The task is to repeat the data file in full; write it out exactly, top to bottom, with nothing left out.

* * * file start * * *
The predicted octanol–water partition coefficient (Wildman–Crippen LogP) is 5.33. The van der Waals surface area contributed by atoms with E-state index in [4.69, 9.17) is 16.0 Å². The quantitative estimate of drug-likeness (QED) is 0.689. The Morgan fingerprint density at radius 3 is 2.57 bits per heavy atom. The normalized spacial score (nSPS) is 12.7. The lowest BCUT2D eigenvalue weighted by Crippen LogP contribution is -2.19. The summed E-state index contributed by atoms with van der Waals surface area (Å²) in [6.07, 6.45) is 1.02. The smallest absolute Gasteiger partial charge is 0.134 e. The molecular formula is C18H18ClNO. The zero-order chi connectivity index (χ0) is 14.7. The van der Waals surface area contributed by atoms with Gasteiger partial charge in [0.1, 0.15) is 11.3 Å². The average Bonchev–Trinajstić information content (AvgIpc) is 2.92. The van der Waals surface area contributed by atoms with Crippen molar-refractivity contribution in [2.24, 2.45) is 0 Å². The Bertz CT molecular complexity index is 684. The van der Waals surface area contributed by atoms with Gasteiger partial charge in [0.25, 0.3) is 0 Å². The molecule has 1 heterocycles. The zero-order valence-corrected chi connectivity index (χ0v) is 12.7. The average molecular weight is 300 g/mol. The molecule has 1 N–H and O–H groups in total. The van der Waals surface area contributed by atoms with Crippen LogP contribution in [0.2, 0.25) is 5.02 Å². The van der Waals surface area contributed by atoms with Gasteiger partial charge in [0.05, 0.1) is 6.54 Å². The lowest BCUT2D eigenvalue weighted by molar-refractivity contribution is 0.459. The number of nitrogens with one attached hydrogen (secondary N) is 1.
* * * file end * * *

The predicted octanol–water partition coefficient (Wildman–Crippen LogP) is 5.33. The van der Waals surface area contributed by atoms with E-state index in [4.69, 9.17) is 16.0 Å². The quantitative estimate of drug-likeness (QED) is 0.689. The Morgan fingerprint density at radius 3 is 2.57 bits per heavy atom. The normalized spacial score (nSPS) is 12.7. The lowest BCUT2D eigenvalue weighted by Crippen LogP contribution is -2.19. The summed E-state index contributed by atoms with van der Waals surface area (Å²) in [6.07, 6.45) is 1.02. The smallest absolute Gasteiger partial charge is 0.134 e. The molecular formula is C18H18ClNO. The zero-order chi connectivity index (χ0) is 14.7. The van der Waals surface area contributed by atoms with Gasteiger partial charge in [0.1, 0.15) is 11.3 Å². The average Bonchev–Trinajstić information content (AvgIpc) is 2.92. The van der Waals surface area contributed by atoms with Crippen molar-refractivity contribution in [2.24, 2.45) is 0 Å². The Bertz CT molecular complexity index is 684. The van der Waals surface area contributed by atoms with Gasteiger partial charge in [0.25, 0.3) is 0 Å². The molecule has 1 heterocycles. The zero-order valence-corrected chi connectivity index (χ0v) is 12.7. The average molecular weight is 300 g/mol. The molecule has 1 N–H and O–H groups in total. The van der Waals surface area contributed by atoms with Crippen LogP contribution in [0.2, 0.25) is 5.02 Å². The van der Waals surface area contributed by atoms with Gasteiger partial charge in [0.05, 0.1) is 6.54 Å². The lowest BCUT2D eigenvalue weighted by molar-refractivity contribution is 0.459. The number of nitrogens with one attached hydrogen (secondary N) is 1.